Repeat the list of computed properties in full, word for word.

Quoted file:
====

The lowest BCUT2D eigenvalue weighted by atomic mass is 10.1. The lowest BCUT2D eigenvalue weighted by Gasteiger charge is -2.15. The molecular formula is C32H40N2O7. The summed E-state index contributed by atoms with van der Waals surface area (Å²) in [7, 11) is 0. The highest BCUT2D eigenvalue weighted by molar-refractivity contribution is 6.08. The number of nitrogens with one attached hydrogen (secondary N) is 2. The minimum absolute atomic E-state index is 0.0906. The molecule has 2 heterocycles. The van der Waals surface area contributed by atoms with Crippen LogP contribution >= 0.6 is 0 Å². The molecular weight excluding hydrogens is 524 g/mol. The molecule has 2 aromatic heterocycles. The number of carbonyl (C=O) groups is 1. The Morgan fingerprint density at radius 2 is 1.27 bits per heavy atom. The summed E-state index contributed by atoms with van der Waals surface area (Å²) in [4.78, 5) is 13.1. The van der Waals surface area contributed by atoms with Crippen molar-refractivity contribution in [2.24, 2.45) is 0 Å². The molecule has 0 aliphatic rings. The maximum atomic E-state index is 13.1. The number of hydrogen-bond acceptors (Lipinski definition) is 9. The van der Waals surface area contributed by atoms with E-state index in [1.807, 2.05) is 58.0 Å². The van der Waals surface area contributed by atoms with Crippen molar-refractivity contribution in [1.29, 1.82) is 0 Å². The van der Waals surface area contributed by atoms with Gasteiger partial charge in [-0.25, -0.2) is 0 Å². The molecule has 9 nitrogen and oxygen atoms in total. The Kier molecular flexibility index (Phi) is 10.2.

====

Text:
The lowest BCUT2D eigenvalue weighted by atomic mass is 10.1. The lowest BCUT2D eigenvalue weighted by Gasteiger charge is -2.15. The molecular formula is C32H40N2O7. The summed E-state index contributed by atoms with van der Waals surface area (Å²) in [7, 11) is 0. The highest BCUT2D eigenvalue weighted by molar-refractivity contribution is 6.08. The number of nitrogens with one attached hydrogen (secondary N) is 2. The minimum absolute atomic E-state index is 0.0906. The molecule has 2 heterocycles. The van der Waals surface area contributed by atoms with Crippen LogP contribution >= 0.6 is 0 Å². The molecular weight excluding hydrogens is 524 g/mol. The molecule has 2 aromatic heterocycles. The number of carbonyl (C=O) groups is 1. The Morgan fingerprint density at radius 2 is 1.27 bits per heavy atom. The summed E-state index contributed by atoms with van der Waals surface area (Å²) in [4.78, 5) is 13.1. The van der Waals surface area contributed by atoms with Crippen molar-refractivity contribution in [2.24, 2.45) is 0 Å². The molecule has 0 aliphatic rings. The maximum atomic E-state index is 13.1. The number of hydrogen-bond acceptors (Lipinski definition) is 9. The van der Waals surface area contributed by atoms with E-state index in [1.807, 2.05) is 58.0 Å². The van der Waals surface area contributed by atoms with Crippen molar-refractivity contribution in [1.29, 1.82) is 0 Å². The van der Waals surface area contributed by atoms with Gasteiger partial charge in [-0.25, -0.2) is 0 Å². The molecule has 9 nitrogen and oxygen atoms in total. The Kier molecular flexibility index (Phi) is 10.2.